The European Union has accused the Wagner Group of serious human rights abuses in Ukraine, Africa, Syria and Libya.
Russia’s previously secretive Wagner Group, a private mercenary force, has opened its first official headquarters in the Russian city of St. Petersburg.
The group, controlled by Yevgeny Prigozhin, a close ally of President Vladimir Putin, opened its gleaming multi-story glass-fronted building, topped with a large white “Wagner” sign, on Friday.
The opening of the “Wagner Center” is seen as another step by Prigozhin to publicize his military credentials and take a more public role in shaping Russia’s defense policy.
Wagner’s public headquarters follows Prigozhin’s recent steps to bolster his public profile, compared to the years the Russian businessman spent operating his military force in the shadows.
Prigozhin has made a series of outspoken remarks about Russia’s setbacks in its war in Ukraine, joining Chechen leader Ramzan Kadyrov in ridiculing the performance of Moscow’s generals.
He had long denied being behind Wagner, whose contract soldiers support the Russian military in Ukraine and have operated in Africa, Syria and Libya.
Prigozhin last month publicly confirmed for the first time that he was the founder of Wagner.
The European Union has accused the Wagner Group, whose members are mostly former military personnel, of human rights abuses and said they have carried out clandestine operations on behalf of Moscow. The United States and the EU have sanctioned Prigozhin for his role in the group.
In 2021, the EU said that the Wagner Group was responsible for abuses, including torture and extrajudicial executions, in Ukraine, Syria, Libya, Central African Republic, Sudan and Mozambique.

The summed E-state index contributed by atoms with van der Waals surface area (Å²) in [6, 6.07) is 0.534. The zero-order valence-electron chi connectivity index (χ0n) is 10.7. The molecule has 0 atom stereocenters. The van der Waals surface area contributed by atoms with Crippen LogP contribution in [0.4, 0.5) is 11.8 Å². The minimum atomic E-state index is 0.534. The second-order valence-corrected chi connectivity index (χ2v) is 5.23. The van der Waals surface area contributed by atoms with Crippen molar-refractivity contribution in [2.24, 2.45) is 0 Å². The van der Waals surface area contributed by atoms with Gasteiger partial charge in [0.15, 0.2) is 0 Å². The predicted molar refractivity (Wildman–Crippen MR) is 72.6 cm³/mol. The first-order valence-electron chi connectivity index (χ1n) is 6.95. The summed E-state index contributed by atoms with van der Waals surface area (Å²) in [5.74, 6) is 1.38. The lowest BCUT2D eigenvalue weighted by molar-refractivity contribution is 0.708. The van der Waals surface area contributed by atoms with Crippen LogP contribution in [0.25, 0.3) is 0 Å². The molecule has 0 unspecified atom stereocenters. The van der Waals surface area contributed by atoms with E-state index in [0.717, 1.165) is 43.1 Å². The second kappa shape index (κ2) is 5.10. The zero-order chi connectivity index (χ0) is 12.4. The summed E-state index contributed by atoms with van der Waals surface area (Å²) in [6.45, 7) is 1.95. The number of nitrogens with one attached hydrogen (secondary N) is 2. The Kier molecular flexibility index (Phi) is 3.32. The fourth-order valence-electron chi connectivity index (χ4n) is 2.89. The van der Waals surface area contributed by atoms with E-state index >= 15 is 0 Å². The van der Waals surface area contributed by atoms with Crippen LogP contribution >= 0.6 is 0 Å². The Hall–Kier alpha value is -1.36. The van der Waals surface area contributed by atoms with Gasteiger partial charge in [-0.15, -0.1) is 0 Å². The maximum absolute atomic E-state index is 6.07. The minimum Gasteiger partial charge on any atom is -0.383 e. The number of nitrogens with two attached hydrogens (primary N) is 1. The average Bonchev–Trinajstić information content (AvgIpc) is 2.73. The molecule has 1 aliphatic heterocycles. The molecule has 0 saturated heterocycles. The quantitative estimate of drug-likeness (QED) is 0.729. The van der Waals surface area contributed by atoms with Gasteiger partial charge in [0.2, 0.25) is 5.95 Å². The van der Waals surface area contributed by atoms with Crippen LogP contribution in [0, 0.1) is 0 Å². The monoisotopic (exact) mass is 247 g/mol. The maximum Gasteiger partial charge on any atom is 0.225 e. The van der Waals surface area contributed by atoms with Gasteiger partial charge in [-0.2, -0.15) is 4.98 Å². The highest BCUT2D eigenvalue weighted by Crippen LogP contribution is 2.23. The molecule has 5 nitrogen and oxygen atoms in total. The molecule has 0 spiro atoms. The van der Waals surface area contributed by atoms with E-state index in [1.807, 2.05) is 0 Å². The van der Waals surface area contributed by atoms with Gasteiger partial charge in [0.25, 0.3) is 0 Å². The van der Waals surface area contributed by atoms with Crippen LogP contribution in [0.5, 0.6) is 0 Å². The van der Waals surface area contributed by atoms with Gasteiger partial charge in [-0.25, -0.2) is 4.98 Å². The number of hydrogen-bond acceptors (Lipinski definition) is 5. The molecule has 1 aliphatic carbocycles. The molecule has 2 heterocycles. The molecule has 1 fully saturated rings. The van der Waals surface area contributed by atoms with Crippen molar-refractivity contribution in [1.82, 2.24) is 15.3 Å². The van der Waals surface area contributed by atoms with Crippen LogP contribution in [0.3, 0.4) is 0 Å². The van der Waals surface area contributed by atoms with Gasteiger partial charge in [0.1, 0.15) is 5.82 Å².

“The mission of the PMC Wagner Center is to provide a comfortable environment for generating new ideas to improve Russia’s defense capability,” Prigozhin said in a statement for Friday’s launch.
There were no signs at the inauguration for Prigozhin himself, who is sometimes known as “Putin’s Chef” for his sprawling catering businesses that have swept away government contracts.
The opening of the large glass-and-steel office building on Friday was attended by a mix of veterans in military uniforms and young professionals from technology and culture, with lectures from nationalist and pro-Kremlin figures who said Wagner’s headquarters would help “make our great country more equal.” better”.
People in camouflage gear wandered the building’s gray hallways looking at a display of military drones. A truck emblazoned with the “Z” symbol used by Russian forces in Ukraine was parked outside.
“We are inviting startups involved in IT, industrial technology, and those developing new ideas that are ready to apply in the field of national defense,” said Anastasia Vasilevskaya, the center’s press secretary.
“Of course, we are interested in projects that can act as import substitution,” he said.
Western sanctions on Moscow since the Ukraine invasion have made it difficult for Russia to buy foreign weapons technology.
“The creation of such a center was a long time coming. The only thing is that he showed up very late,” said Wagner volunteer Alexey Savinsky, dressed in military camouflage.
“This center had to be inaugurated a year before the special military operation. So, it’s two years behind schedule,” he said, using Russia’s official term for the Ukraine invasion.
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